Friday, 2 December 2011

Warlord of Mars, Vol. 1, by Arvid Nelson, Stephen Sadowksi and Lui Antonio – reviewed by Stephen Theaker

It’s a story most of you will already know. John Carter, Confederate soldier and immortal, falls comatose in a cave and wakes on Mars, called Barsoom by its inhabitants. He falls in love with Dejah Thoris, princess of Helium, fights four-armed green men, two-armed red men, great white apes and anything else that gets in his way. Once that’s all sorted out, the two of them settle down to raise a nice egg.

This volume collects issues 1 to 9 of the ongoing series, adapting the first of Edgar Rice Burroughs’ books, A Princess of Mars. Though my memories of that book are distant and foggy - it must have been twenty-five years ago that I read it - my impression is that this is a faithful adaptation. Despite the pin-up covers, it’s a surprisingly solid read, and I couldn’t help getting caught up in the story all over again.

It’s easy to overwrite an adaptation. Boom’s Do Androids Dream of Electric Sheep? – which crammed in every single word of the novel – showed how unreadable the results can sometimes be. Arvid Nelson’s script here is unfussy and effective, and gets out of the way whenever it can; there are many wordless pages. Admirably, it doesn’t ride a thoat over the fact that Carter isn’t a modern hero.

For example, like Conan of Cimmeria and Anthony (“Buck”) Rogers, he doesn’t place much value on the lives of his enemies. He leaves a city full of people to be pillaged by forty thousand tharks that were under his command; he doesn’t relish that, but accepts it as the cost of doing business. Also, his moral certainties are never seriously challenged, nor is his right to impose those standards on the “savages” of Barsoom.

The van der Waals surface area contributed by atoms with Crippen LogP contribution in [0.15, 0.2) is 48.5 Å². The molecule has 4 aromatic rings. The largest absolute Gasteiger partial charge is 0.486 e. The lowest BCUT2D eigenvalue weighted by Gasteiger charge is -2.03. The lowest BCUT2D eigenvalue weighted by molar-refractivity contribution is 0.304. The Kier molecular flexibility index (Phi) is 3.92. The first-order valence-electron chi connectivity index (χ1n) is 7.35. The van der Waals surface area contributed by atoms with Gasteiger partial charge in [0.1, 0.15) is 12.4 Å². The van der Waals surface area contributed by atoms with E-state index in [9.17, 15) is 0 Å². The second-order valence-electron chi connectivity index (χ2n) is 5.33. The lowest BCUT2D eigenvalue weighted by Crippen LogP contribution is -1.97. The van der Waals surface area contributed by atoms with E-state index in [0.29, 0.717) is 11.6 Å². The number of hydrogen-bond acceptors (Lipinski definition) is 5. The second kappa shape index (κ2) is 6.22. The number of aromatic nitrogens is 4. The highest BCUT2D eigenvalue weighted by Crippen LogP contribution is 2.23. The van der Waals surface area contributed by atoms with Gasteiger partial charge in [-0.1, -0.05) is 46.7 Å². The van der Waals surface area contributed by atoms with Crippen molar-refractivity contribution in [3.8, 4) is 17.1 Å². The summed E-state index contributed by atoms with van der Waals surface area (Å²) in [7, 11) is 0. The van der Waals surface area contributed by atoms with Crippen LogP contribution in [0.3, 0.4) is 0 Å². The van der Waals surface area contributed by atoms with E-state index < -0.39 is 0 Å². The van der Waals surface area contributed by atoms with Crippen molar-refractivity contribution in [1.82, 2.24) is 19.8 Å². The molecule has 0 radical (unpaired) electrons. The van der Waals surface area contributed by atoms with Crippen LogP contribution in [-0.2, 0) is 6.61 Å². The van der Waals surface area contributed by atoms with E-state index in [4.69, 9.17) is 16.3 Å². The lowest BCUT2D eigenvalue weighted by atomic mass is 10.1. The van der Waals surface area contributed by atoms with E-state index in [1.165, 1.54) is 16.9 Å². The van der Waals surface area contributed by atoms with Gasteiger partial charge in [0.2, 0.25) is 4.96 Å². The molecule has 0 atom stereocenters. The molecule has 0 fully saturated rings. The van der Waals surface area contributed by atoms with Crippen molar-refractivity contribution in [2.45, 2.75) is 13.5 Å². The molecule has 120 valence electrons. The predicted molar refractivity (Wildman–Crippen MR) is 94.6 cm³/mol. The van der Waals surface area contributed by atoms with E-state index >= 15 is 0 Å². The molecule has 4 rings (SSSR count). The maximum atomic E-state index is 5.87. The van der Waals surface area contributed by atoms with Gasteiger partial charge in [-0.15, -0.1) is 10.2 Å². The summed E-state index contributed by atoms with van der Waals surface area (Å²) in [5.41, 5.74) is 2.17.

That sometimes seems a little silly: tharks live for up to a thousand years, but none of them have ever discovered that being nice to their thoats makes them easier to handle? And one might observe that his Southern gentleman’s honour is actually somewhat wobbly; he despises a Thark female for her betrayals, but murders every last member of the Zodangan court despite accepting a position in their army.

I enjoyed artist Stephen Sadowski’s run on JSA, and his work here is of a similar standard. The action is nearly always very clear, and it’s rarely difficult to tell characters apart, even the tharks. Though you might wonder what an artist like P. Craig Russell or John Ridgway would have done with the material, this is a belt and braces adaptation, and Sadowski does the job that’s asked of him. Colourist Adriano Lucas resists the temptation to use seven shades of red for Mars, but Carter’s skin is a peculiar shade of purple in some night scenes.

Ironically the book’s only real problems are also its biggest attractions: the Heliumite Barsooms of princess Dejah Thoris. Indisputably attractive on the covers, they embarrass in the book, and take the reader out of the story to ruminate on how impractically huge they are, and how resistant they are to the admittedly lessened effects of Martian gravity. And could anyone be so comfortable in a metal minikini that they would wear one, all the time, by choice?

(We came perilously close to naming our first daughter Dejah. We decided against it because (i) we thought she’d get sick of people saying “Have we met before?” and (ii) it seems to be pronounced Dee-Jah, which doesn’t sound so good. Looking at some of the images in this book, I think perhaps she dodged an embarrassing radium shell.)

The book closes with forty pages of notes, sketches and alternate covers, many of which are very impressive. A thumbs down to J. Scott Campbell’s sex-kitten Dejahs (though they were probably good for sales), but thumbs up to Lucio Parillo and Patrick Berkenkotter’s fierce and tough-looking John Carters.

It’s a workmanlike comic, but an entertaining one, and a good way to bring the legend of John Carter to people who might imagine the original novel to be a bit dry. It’s not high art, but then neither was the novel. Sex and violence are front and centre, and they never go out of fashion: this is pulp with high production values. If the forthcoming film plays to its medium half as effectively I’m going to be a very happy sorak.

Warlord of Mars, Vol. 1, by Arvid Nelson, Stephen Sadowksi and Lui Antonio. Dynamite Entertainment, tpb, 264pp.

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